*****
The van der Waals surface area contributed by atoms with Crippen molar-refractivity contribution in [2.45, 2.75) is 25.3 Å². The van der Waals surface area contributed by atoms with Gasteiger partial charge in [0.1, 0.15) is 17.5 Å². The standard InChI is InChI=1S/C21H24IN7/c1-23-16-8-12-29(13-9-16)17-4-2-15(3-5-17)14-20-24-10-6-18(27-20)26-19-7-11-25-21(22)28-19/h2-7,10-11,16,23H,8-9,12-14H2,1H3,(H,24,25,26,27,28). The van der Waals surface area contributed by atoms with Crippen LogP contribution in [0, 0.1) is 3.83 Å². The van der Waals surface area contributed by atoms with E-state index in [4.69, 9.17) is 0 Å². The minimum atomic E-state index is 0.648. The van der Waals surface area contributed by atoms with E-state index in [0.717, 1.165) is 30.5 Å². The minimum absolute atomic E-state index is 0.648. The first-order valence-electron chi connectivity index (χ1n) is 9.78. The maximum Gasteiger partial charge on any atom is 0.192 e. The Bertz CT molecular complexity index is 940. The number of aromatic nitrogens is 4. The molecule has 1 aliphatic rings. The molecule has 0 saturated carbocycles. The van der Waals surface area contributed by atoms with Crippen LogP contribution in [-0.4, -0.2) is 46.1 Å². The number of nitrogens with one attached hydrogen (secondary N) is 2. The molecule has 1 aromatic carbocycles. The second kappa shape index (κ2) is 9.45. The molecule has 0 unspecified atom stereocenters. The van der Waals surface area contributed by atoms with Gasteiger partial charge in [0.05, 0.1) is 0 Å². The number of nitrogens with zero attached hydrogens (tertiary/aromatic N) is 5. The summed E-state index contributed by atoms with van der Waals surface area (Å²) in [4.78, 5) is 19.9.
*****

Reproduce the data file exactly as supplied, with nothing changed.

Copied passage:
The van der Waals surface area contributed by atoms with Crippen molar-refractivity contribution in [2.45, 2.75) is 25.3 Å². The van der Waals surface area contributed by atoms with Gasteiger partial charge in [0.1, 0.15) is 17.5 Å². The standard InChI is InChI=1S/C21H24IN7/c1-23-16-8-12-29(13-9-16)17-4-2-15(3-5-17)14-20-24-10-6-18(27-20)26-19-7-11-25-21(22)28-19/h2-7,10-11,16,23H,8-9,12-14H2,1H3,(H,24,25,26,27,28). The van der Waals surface area contributed by atoms with Crippen LogP contribution in [0, 0.1) is 3.83 Å². The van der Waals surface area contributed by atoms with E-state index in [4.69, 9.17) is 0 Å². The minimum atomic E-state index is 0.648. The van der Waals surface area contributed by atoms with E-state index in [0.717, 1.165) is 30.5 Å². The minimum absolute atomic E-state index is 0.648. The first-order valence-electron chi connectivity index (χ1n) is 9.78. The maximum Gasteiger partial charge on any atom is 0.192 e. The Bertz CT molecular complexity index is 940. The number of aromatic nitrogens is 4. The molecule has 1 aliphatic rings. The molecule has 0 saturated carbocycles. The van der Waals surface area contributed by atoms with Crippen LogP contribution in [-0.4, -0.2) is 46.1 Å². The number of nitrogens with one attached hydrogen (secondary N) is 2. The molecule has 1 aromatic carbocycles. The second kappa shape index (κ2) is 9.45. The molecule has 0 unspecified atom stereocenters. The van der Waals surface area contributed by atoms with Gasteiger partial charge in [0.05, 0.1) is 0 Å². The number of nitrogens with zero attached hydrogens (tertiary/aromatic N) is 5. The summed E-state index contributed by atoms with van der Waals surface area (Å²) in [4.78, 5) is 19.9.